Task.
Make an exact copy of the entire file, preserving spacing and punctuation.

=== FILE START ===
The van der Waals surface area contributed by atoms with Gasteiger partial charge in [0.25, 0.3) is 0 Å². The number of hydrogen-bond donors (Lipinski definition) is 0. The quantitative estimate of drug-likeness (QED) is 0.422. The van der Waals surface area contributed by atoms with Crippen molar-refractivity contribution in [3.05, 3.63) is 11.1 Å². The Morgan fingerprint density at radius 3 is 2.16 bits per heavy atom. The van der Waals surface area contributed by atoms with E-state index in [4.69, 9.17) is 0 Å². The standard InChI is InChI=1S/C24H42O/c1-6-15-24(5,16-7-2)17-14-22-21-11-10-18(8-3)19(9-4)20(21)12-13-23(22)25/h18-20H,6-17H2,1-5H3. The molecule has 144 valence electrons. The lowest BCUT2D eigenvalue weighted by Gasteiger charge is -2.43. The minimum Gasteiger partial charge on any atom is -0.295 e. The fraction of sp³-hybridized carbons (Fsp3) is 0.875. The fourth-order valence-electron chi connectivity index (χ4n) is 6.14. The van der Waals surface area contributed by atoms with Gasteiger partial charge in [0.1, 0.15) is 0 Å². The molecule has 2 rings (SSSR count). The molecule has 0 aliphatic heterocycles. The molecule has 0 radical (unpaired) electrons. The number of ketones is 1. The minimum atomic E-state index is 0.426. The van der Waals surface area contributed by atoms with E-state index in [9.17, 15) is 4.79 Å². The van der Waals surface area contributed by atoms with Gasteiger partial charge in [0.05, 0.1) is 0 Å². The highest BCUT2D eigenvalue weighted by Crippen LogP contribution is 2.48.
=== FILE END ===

The van der Waals surface area contributed by atoms with Gasteiger partial charge in [0.25, 0.3) is 0 Å². The number of hydrogen-bond donors (Lipinski definition) is 0. The quantitative estimate of drug-likeness (QED) is 0.422. The van der Waals surface area contributed by atoms with Crippen molar-refractivity contribution in [3.05, 3.63) is 11.1 Å². The Morgan fingerprint density at radius 3 is 2.16 bits per heavy atom. The van der Waals surface area contributed by atoms with E-state index in [4.69, 9.17) is 0 Å². The standard InChI is InChI=1S/C24H42O/c1-6-15-24(5,16-7-2)17-14-22-21-11-10-18(8-3)19(9-4)20(21)12-13-23(22)25/h18-20H,6-17H2,1-5H3. The molecule has 144 valence electrons. The lowest BCUT2D eigenvalue weighted by Gasteiger charge is -2.43. The minimum Gasteiger partial charge on any atom is -0.295 e. The fraction of sp³-hybridized carbons (Fsp3) is 0.875. The fourth-order valence-electron chi connectivity index (χ4n) is 6.14. The van der Waals surface area contributed by atoms with Gasteiger partial charge in [0.1, 0.15) is 0 Å². The molecule has 2 rings (SSSR count). The molecule has 0 aliphatic heterocycles. The molecule has 0 radical (unpaired) electrons. The number of ketones is 1. The minimum atomic E-state index is 0.426. The van der Waals surface area contributed by atoms with E-state index in [9.17, 15) is 4.79 Å². The van der Waals surface area contributed by atoms with Gasteiger partial charge in [0.05, 0.1) is 0 Å². The highest BCUT2D eigenvalue weighted by Crippen LogP contribution is 2.48.